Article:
This information arrived to me via my friend Xarxes. This map shows how from most of the planet it tajes less than 48 hours to reach a major city. They say that only 10% of the land area is remote – more than 48 hours from a large city, and also that 95% of the people live on just 10% of the land. We see that the territories around the arctic circle, maybe except Scandinavia, are a notable exception. That should be taken into account and respected.

Travel Time to Major Cities

Background

The world is shrinking. Cheap flights, large scale commercial shipping and expanding road networks all mean that we are better connected to everywhere else than ever before. But global travel and international trade and just two of the forces that have reshaped our world. A new map of Travel Time to Major Cities – developed by the European Commission and the World Bank – captures this connectivity and the concentration of economic activity and also highlights that there is little wilderness left. The map shows how accessible some parts of the world have become whilst other regions have remained isolated. Accessibility – whether it is to markets, schools, hospitals or water – is a precondition for the satisfaction of almost any economic need. Furthermore, accessibility is relevant at all levels, from local development to global trade and this map fills an important gap in our understanding of the spatial patterns of economic, physical and social connectivity.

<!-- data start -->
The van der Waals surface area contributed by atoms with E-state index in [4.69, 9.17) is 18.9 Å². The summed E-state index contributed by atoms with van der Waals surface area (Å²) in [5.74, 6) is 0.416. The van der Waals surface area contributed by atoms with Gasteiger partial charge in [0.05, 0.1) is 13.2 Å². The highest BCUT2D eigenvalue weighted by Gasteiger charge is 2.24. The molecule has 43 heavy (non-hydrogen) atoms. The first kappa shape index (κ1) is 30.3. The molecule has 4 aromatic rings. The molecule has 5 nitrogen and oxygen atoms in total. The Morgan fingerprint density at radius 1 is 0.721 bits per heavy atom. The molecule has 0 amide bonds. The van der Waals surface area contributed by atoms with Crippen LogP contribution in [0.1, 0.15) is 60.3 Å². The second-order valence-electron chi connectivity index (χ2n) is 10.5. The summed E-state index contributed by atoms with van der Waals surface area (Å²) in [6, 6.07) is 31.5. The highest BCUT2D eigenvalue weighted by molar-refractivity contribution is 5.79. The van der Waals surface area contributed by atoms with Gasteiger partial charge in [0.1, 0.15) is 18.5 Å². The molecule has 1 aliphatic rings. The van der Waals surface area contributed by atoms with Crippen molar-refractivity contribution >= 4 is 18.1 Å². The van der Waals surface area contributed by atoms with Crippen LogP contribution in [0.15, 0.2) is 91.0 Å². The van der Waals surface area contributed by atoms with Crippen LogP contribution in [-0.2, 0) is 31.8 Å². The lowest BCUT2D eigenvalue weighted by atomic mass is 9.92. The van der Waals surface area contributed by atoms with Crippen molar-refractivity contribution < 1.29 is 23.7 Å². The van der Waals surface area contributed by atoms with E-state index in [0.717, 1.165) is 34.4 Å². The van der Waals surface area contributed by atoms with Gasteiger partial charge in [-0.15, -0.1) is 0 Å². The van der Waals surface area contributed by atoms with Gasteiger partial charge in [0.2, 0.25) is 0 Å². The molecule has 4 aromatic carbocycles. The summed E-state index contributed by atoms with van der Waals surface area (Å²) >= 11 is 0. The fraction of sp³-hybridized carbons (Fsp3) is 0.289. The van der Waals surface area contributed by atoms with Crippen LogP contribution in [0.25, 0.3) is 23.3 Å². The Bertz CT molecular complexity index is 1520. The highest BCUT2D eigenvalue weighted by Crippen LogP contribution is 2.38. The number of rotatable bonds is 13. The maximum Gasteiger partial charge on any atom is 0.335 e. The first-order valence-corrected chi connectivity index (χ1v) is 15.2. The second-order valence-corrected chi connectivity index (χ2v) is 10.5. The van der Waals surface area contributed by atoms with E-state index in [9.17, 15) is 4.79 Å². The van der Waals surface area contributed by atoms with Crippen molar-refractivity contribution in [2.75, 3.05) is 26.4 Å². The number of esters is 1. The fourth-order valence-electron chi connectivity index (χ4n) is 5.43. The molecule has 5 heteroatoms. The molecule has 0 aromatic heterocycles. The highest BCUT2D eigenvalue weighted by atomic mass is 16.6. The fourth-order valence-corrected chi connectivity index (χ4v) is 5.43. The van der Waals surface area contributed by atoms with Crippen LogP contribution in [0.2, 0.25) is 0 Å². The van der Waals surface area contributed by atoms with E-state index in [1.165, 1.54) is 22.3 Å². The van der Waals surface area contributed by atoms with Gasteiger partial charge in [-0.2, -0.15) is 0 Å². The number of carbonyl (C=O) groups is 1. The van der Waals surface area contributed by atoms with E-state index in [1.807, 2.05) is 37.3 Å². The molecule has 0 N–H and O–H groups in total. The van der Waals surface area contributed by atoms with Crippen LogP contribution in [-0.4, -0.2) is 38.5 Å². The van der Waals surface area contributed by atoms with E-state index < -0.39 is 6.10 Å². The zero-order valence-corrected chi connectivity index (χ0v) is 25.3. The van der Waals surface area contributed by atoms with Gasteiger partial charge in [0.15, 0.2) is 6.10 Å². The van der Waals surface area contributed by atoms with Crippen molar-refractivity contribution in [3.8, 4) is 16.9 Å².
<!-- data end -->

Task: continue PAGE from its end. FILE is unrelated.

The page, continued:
These web pages describe the global map of accessibility, the input GIS data and a description of the underlying model that were developed by Andrew Nelson in the GEM unit in collaboration with the World Bank’s Development Research Group between October 2007 and May 2008.

What these data are and what they are not

Accessibility maps are made for a specific purpose and they cannot be used as a generic dataset to represent “the” accessibility for a given study area. The data described and presented here were used to create an urban/rural population gradient around large cities of 50,000 or more people. The assumptions made in the generation of this accessibility map can be found in the description and data sources links on the left. If these assumptions sound reasonable for your requirements then the data are available for download. If, however, the assumptions do not match your requirements then you can use the information in these pages as well as the software and external links to create your own accessibility model.

Why was this map made?

This map was made for the World Bank’s World Development Report 2009 Reshaping Economic Geography. The message of the report can be summarised as: Concentration & density. 95% of the people live on just 10% of the land “As economies grow from low to high income, production becomes more concentrated spatially. Some places—cities, coastal areas, and connected countries—are favored by producers. … The way to get both the immediate benefits of concentration of production and the long-term benefits of a convergence in living standards is economic integration.” (WDR 2009, Overview). For measuring the concentration of economic activity, instead of using binary distinctions of rural versus urban, the report takes advantage of global accessibility measures which can be combined with data on population density to create a much finer typology which is termed the Agglomeration Index (AI). The global map of travel time to major cities (cities of 50,000 or more people in year 2000) is a useful dataset in its own right, but it is also a component of the AI.